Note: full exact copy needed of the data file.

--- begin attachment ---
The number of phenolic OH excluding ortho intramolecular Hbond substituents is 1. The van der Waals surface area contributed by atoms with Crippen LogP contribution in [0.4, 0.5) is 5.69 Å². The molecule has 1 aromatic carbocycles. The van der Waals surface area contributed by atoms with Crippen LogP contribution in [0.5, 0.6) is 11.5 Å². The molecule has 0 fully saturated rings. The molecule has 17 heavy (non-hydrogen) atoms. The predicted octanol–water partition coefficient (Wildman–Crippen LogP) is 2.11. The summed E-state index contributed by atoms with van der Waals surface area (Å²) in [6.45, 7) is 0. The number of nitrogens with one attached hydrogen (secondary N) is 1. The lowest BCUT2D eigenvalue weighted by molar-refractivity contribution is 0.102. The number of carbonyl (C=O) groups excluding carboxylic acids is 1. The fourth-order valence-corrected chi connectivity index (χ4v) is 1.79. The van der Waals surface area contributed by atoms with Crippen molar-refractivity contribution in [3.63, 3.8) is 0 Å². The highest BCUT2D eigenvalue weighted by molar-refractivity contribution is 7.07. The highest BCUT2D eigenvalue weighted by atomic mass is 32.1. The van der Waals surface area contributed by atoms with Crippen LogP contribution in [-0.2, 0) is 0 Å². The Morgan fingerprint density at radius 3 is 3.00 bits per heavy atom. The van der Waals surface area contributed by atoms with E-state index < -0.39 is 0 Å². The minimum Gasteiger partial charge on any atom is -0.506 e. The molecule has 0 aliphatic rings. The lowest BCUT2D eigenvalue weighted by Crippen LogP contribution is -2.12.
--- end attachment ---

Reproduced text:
The number of phenolic OH excluding ortho intramolecular Hbond substituents is 1. The van der Waals surface area contributed by atoms with Crippen LogP contribution in [0.4, 0.5) is 5.69 Å². The molecule has 1 aromatic carbocycles. The van der Waals surface area contributed by atoms with Crippen LogP contribution in [0.5, 0.6) is 11.5 Å². The molecule has 0 fully saturated rings. The molecule has 17 heavy (non-hydrogen) atoms. The predicted octanol–water partition coefficient (Wildman–Crippen LogP) is 2.11. The summed E-state index contributed by atoms with van der Waals surface area (Å²) in [6.45, 7) is 0. The number of nitrogens with one attached hydrogen (secondary N) is 1. The lowest BCUT2D eigenvalue weighted by molar-refractivity contribution is 0.102. The number of carbonyl (C=O) groups excluding carboxylic acids is 1. The fourth-order valence-corrected chi connectivity index (χ4v) is 1.79. The van der Waals surface area contributed by atoms with Crippen molar-refractivity contribution in [3.63, 3.8) is 0 Å². The highest BCUT2D eigenvalue weighted by molar-refractivity contribution is 7.07. The highest BCUT2D eigenvalue weighted by atomic mass is 32.1. The van der Waals surface area contributed by atoms with Crippen LogP contribution in [-0.2, 0) is 0 Å². The Morgan fingerprint density at radius 3 is 3.00 bits per heavy atom. The van der Waals surface area contributed by atoms with E-state index < -0.39 is 0 Å². The minimum Gasteiger partial charge on any atom is -0.506 e. The molecule has 0 aliphatic rings. The lowest BCUT2D eigenvalue weighted by Crippen LogP contribution is -2.12.